Begin by pressing Win + R, then enter “regedit”.

Run regedit to disable USB storage

Agree to the User Account Control message, then browse to HKEY_LOCAL_MACHINE\SYSTEM\CurrentControlSet\Services\USBSTOR. Here, double-click Start (or right-click > Modify) and edit the value.

Disable USB Storage Devices on Windows

To disable, change the value to 4. Should you need to re-enable USB storage at any time, simply change back to 3. Click OK when you’re done.

Note that if you’re planning on making changes to the system registry, you should make a registry backup first How to Back Up and Restore the Windows Registry How to Back Up and Restore the Windows Registry Editing the Registry unlocks some cool tweaks, but can be dangerous. Here's how to back up the Registry before making changes so they're easily reversed. Read More .

2. Create a Registry Script

Alternatively, you can perform a text-based version of the same task by creating two empty TXT files in Notepad. Launch the text editor, and input

Windows Registry Editor Version 5.00

[HKEY_LOCAL_MACHINE\SYSTEM\CurrentControlSet\Services\USBSTOR]

"Start"=dword:00000004 

[HKEY_LOCAL_MACHINE\SYSTEM\CurrentControlSet\Services\USBSTOR\Enum]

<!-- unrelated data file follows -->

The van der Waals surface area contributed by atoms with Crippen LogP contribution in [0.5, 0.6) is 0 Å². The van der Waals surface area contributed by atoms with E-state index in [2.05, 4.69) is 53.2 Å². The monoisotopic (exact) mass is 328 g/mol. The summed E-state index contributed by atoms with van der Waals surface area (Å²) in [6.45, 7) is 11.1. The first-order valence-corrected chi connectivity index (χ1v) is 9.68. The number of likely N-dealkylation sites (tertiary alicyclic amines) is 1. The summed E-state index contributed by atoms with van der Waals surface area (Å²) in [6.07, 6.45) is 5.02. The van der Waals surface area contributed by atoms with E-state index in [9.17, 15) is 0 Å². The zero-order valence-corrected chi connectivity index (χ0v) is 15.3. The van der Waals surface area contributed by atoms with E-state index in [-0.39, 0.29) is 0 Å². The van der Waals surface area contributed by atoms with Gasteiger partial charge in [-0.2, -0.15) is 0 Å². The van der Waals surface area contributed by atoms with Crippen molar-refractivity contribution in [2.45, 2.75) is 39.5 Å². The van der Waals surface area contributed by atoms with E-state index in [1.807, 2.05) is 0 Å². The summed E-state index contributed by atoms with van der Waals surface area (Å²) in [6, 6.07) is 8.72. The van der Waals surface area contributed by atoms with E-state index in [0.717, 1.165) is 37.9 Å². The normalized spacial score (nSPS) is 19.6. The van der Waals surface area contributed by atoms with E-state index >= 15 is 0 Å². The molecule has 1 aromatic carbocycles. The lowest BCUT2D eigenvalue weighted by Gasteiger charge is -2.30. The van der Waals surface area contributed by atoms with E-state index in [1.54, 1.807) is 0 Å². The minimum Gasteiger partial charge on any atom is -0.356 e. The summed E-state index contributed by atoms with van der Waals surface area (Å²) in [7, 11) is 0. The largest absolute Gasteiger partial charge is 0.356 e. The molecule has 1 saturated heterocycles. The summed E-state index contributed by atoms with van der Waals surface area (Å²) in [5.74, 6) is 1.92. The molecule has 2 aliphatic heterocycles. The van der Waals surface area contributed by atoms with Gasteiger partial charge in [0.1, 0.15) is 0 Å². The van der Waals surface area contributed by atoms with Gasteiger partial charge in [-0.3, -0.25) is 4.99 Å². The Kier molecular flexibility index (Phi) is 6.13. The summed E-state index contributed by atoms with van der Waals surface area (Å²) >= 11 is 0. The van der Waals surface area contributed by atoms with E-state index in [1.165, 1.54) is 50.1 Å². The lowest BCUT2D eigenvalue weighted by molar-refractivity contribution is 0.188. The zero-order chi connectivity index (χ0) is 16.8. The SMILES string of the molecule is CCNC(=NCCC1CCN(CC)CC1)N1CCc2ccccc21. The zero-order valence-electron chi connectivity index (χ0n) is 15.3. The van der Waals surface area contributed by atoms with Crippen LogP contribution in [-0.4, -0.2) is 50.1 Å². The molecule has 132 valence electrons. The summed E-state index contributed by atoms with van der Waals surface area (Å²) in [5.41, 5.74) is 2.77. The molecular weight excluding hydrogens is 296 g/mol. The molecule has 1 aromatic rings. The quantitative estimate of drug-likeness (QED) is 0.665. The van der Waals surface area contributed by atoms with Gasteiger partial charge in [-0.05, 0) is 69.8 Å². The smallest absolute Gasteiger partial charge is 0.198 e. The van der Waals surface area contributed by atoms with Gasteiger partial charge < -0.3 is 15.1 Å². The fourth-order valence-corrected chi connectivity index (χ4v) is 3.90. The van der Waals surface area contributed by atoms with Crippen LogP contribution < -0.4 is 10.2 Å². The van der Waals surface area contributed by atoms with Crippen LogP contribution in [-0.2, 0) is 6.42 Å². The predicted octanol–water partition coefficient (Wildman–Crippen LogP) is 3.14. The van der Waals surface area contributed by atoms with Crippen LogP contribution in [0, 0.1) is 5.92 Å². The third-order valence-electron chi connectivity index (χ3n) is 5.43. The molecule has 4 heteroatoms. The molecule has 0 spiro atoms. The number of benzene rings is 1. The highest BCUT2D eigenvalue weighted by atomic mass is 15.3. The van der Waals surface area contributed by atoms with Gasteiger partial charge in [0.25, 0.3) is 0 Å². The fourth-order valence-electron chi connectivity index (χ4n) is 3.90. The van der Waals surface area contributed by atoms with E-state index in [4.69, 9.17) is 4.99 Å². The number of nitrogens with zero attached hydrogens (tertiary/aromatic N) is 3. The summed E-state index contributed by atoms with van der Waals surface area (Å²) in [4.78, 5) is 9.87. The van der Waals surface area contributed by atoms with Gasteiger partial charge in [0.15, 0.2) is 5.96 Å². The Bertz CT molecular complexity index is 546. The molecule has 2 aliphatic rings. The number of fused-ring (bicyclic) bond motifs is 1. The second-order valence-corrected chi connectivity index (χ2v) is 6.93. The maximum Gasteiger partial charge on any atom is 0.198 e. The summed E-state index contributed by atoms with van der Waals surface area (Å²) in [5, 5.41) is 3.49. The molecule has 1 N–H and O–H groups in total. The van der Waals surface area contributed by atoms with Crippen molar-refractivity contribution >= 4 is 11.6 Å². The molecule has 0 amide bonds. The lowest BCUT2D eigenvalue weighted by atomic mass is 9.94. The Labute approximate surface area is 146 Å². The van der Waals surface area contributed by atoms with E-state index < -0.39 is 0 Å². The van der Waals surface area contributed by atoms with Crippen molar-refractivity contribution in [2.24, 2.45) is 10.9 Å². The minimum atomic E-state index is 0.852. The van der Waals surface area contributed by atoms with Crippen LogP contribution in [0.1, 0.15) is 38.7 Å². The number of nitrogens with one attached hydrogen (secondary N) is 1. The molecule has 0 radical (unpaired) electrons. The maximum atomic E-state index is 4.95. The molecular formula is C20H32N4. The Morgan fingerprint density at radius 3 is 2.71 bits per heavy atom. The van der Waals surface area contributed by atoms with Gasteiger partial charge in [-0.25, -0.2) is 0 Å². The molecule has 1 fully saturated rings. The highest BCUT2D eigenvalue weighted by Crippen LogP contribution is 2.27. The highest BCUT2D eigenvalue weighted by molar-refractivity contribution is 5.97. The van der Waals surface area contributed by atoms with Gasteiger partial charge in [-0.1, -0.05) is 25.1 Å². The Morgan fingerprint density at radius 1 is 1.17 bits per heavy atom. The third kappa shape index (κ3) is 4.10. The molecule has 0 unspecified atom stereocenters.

"Count"=dword:00000000

"NextInstance"=dword:00000000

Save the file as disableusb.reg, taking care to ensure that the .TXT file extension has been replaced with .REG, otherwise it won’t work! Next, repeat the procedure, saving as enableusb.reg.

With the second file, make an edit to the line:

"Start"=dword:00000004 

Changing it to:

"Start"=dword:00000003 

Save the file when done. Now, whenever you need to disable USB storage, run disableusb.reg. Any devices already attached will be unaffected, however, until they’re replaced. Should you need to re-enable USB storage, use enableusb.reg. Save the files somewhere easy to remember.

Preventing others from using enableusb.reg shouldn’t be too difficult. Only an administrator account can run the file, so as long as you don’t share your profile (and keep it locked when you’re away from keyboard) it should be simple to keep secure.